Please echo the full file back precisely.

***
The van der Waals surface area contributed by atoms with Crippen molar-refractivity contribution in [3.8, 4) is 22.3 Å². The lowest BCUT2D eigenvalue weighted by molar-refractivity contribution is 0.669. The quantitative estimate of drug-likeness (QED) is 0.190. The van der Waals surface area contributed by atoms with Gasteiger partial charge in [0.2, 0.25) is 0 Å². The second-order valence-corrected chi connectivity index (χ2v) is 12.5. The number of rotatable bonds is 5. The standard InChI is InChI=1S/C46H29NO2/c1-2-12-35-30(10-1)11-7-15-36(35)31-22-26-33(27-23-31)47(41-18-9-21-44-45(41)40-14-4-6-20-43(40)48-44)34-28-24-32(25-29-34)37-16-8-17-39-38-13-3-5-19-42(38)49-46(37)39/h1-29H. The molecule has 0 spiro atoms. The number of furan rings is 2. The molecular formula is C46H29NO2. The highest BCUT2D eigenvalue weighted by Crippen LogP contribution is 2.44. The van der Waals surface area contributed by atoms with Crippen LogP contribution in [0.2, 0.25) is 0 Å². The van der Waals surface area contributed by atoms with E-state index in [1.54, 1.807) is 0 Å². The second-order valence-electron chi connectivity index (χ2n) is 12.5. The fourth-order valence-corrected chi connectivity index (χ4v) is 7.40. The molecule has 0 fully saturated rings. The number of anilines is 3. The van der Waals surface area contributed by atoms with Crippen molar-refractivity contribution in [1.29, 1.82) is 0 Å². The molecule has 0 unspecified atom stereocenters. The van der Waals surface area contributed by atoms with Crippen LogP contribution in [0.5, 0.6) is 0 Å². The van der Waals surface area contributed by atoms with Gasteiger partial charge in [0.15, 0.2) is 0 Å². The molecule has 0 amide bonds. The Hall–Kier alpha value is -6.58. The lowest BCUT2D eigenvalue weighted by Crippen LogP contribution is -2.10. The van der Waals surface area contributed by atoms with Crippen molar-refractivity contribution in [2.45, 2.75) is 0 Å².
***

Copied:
The van der Waals surface area contributed by atoms with Crippen molar-refractivity contribution in [3.8, 4) is 22.3 Å². The lowest BCUT2D eigenvalue weighted by molar-refractivity contribution is 0.669. The quantitative estimate of drug-likeness (QED) is 0.190. The van der Waals surface area contributed by atoms with Gasteiger partial charge in [0.2, 0.25) is 0 Å². The second-order valence-corrected chi connectivity index (χ2v) is 12.5. The number of rotatable bonds is 5. The standard InChI is InChI=1S/C46H29NO2/c1-2-12-35-30(10-1)11-7-15-36(35)31-22-26-33(27-23-31)47(41-18-9-21-44-45(41)40-14-4-6-20-43(40)48-44)34-28-24-32(25-29-34)37-16-8-17-39-38-13-3-5-19-42(38)49-46(37)39/h1-29H. The molecule has 0 spiro atoms. The number of furan rings is 2. The molecular formula is C46H29NO2. The highest BCUT2D eigenvalue weighted by Crippen LogP contribution is 2.44. The van der Waals surface area contributed by atoms with Crippen LogP contribution in [0.2, 0.25) is 0 Å². The van der Waals surface area contributed by atoms with E-state index in [1.54, 1.807) is 0 Å². The second-order valence-electron chi connectivity index (χ2n) is 12.5. The fourth-order valence-corrected chi connectivity index (χ4v) is 7.40. The molecule has 0 fully saturated rings. The number of anilines is 3. The van der Waals surface area contributed by atoms with Crippen molar-refractivity contribution in [1.29, 1.82) is 0 Å². The molecule has 0 unspecified atom stereocenters. The van der Waals surface area contributed by atoms with Crippen LogP contribution in [0.5, 0.6) is 0 Å². The van der Waals surface area contributed by atoms with Gasteiger partial charge in [0.15, 0.2) is 0 Å². The molecule has 0 amide bonds. The Hall–Kier alpha value is -6.58. The lowest BCUT2D eigenvalue weighted by Crippen LogP contribution is -2.10. The van der Waals surface area contributed by atoms with Crippen molar-refractivity contribution in [2.45, 2.75) is 0 Å².